‘“Passionate, curiously-coloured things”: Chameleon sexuality in Ek herhaal jou’, in Journal of the Musical Arts in Africa, Jan 1, 2008
Lena van der Hoven has been Assistant Professor for Musicology at the University of Bayreuth since 2015. She received a PhD in Musicology from the Humboldt University of Berlin for a dissertation on the Politics of Musical Representation in Prussia from 1688 to 1797. She was a Postdoctoral Research Fellow at Max Planck Institute for Human Development. Since 2016 she has been a member of the Young Scholars’ Program of the Bavarian Academy of Sciences and Humanities. Through the EUR∞SA-Program she won a Postdoctoral Fellowship at Africa Open Institute in Stellenbosch (2017-2018). In 2018 she received the Scientific Award of the University of Bayreuth for her research on South African Opera.
Her research interests include the diverse entanglements of opera and music theatre with politics and their function in societies. Her present focus for her Habilitation project lies in contemporary South African opera productions, with a special interest in the transformation of the genre in the socio-political context. She is also a member of the DFG project ‘Opera buffa as a European Phenomenon. Migration, Mapping, and Transformation of a New Genre’ at the University of Bayreuth.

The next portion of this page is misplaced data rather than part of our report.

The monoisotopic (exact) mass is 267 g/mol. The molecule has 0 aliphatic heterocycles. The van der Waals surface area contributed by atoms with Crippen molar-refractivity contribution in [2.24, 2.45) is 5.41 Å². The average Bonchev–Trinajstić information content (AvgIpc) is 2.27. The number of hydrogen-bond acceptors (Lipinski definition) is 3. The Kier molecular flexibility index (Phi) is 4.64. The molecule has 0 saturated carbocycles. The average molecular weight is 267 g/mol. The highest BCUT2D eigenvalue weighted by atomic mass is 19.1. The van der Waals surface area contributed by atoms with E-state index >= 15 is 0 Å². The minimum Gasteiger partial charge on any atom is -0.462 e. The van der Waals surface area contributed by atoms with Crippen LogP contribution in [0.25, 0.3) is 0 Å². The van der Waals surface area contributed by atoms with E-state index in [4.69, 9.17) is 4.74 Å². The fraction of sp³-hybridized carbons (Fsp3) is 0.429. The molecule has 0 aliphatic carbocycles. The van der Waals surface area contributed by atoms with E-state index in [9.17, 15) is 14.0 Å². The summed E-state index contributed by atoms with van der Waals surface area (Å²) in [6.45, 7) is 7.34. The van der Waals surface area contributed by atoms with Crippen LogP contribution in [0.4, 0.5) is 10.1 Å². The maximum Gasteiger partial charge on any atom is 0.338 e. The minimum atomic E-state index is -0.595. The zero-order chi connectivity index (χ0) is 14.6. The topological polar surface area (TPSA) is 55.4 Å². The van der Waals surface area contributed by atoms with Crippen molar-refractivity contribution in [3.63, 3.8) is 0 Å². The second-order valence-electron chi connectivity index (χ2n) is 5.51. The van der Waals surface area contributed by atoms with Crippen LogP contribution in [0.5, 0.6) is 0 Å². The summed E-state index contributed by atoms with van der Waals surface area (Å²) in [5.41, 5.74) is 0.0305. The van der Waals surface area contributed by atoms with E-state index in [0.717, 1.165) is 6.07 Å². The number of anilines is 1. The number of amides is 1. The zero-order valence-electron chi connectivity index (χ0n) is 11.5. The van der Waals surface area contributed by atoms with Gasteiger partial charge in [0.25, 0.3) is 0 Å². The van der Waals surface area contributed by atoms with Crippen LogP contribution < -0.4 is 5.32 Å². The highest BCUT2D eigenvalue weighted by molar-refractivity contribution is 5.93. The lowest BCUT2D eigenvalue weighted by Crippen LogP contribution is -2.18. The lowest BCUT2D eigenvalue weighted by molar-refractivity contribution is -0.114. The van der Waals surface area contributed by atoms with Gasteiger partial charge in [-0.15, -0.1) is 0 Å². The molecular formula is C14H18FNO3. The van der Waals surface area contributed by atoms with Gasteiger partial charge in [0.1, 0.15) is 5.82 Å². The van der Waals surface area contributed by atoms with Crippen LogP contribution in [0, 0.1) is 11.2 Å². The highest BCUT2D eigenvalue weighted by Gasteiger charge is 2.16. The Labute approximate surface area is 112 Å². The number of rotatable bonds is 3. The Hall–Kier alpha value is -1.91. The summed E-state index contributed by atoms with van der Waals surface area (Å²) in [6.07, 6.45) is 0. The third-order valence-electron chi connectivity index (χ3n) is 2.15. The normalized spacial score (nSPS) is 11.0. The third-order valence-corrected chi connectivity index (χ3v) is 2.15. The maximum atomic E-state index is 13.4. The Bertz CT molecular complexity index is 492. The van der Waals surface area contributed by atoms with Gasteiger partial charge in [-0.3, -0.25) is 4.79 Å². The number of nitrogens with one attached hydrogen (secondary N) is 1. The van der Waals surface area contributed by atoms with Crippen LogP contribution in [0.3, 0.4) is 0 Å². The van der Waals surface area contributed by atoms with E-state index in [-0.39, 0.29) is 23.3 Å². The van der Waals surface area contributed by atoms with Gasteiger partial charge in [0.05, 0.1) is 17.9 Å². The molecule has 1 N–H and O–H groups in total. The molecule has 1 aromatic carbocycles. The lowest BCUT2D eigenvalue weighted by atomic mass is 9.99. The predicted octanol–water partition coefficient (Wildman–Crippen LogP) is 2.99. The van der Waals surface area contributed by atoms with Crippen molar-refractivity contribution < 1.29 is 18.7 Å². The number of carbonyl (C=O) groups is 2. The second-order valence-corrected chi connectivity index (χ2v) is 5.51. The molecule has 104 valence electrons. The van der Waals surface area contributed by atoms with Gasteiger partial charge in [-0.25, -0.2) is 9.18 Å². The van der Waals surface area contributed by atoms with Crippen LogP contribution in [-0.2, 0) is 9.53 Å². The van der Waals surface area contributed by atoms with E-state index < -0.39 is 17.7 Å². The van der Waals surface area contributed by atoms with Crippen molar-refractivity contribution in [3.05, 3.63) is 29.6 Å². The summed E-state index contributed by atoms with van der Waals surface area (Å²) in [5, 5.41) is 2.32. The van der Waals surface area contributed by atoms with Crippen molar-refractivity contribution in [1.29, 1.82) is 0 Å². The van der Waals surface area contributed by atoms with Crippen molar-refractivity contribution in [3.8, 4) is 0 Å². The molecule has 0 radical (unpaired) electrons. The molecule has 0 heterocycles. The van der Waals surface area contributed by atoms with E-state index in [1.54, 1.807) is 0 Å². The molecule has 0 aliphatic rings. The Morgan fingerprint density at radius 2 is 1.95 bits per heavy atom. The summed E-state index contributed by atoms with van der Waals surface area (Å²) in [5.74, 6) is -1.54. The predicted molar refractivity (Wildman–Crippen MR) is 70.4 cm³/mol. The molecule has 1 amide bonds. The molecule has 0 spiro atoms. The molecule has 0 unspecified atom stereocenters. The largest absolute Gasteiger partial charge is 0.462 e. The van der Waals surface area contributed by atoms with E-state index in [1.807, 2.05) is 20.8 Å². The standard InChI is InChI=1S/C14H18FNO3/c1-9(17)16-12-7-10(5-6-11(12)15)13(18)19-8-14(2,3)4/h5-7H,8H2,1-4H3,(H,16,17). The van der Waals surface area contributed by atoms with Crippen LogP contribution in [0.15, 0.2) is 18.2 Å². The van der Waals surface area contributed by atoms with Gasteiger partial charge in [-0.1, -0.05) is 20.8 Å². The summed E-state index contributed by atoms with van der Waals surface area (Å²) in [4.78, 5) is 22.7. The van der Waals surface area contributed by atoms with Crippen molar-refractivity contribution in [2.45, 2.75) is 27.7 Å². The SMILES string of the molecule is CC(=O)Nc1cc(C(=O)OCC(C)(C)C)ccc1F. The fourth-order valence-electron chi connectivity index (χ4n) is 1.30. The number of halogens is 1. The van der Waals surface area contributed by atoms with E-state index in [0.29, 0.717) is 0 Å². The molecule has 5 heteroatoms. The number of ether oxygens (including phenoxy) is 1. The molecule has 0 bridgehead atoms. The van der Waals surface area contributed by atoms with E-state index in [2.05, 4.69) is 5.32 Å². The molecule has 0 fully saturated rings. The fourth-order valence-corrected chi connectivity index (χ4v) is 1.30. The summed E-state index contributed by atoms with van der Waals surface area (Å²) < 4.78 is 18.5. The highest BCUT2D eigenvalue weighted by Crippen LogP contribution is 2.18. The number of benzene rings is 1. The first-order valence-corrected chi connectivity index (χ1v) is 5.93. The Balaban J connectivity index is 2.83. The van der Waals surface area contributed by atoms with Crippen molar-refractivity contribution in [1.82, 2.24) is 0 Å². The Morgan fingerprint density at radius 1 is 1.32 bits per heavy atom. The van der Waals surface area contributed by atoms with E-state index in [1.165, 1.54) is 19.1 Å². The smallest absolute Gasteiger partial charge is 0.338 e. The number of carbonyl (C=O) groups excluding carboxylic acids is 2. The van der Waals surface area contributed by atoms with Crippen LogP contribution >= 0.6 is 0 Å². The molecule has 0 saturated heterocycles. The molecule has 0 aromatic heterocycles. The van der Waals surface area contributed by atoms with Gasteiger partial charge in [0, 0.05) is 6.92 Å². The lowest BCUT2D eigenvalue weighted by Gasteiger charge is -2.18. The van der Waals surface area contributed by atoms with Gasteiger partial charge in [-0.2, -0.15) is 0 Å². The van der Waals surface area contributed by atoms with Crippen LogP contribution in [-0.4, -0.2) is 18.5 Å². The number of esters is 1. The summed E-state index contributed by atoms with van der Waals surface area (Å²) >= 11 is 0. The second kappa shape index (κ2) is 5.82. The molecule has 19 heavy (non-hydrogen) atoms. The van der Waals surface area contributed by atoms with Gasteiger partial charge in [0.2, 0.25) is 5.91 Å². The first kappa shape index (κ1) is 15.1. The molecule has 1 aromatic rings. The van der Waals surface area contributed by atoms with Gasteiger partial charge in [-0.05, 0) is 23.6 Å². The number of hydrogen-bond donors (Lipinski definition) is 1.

She was the convener of several symposia, a conference and workshop with topics as ‘Music and Democracy’ (2015), the 450th anniversary of Staatskapelle Berlin (2015-2016), ‘South African Opera Productions after the Apartheid’ (2018), and transformation processes of opera through new media and digitalisation (2019). She has presented at conferences in Germany, South Africa, the UK, Sweden, Finland, France, Italy and Brazil. Soon to be published is a volume on opera and music theatre in Africa, which she co-edited in the Boydell & Brewer series ‘African Theatre’. In this volume she also co-authored a chapter on black empowerment in the South African opera adaptations Unogumbe (2013) and Breathe – Umphefumlo (2015) from the Isango Ensemble.
Selection of Grants and Funds
2018 WIN-UBT Conference Grant for Symposium “South African Opera productions”, Bayreuth
2018 Grant of the Bavarian Academy of Sciences for the Workshop “Oper im Wechselspiel der Medien”, Munich 2019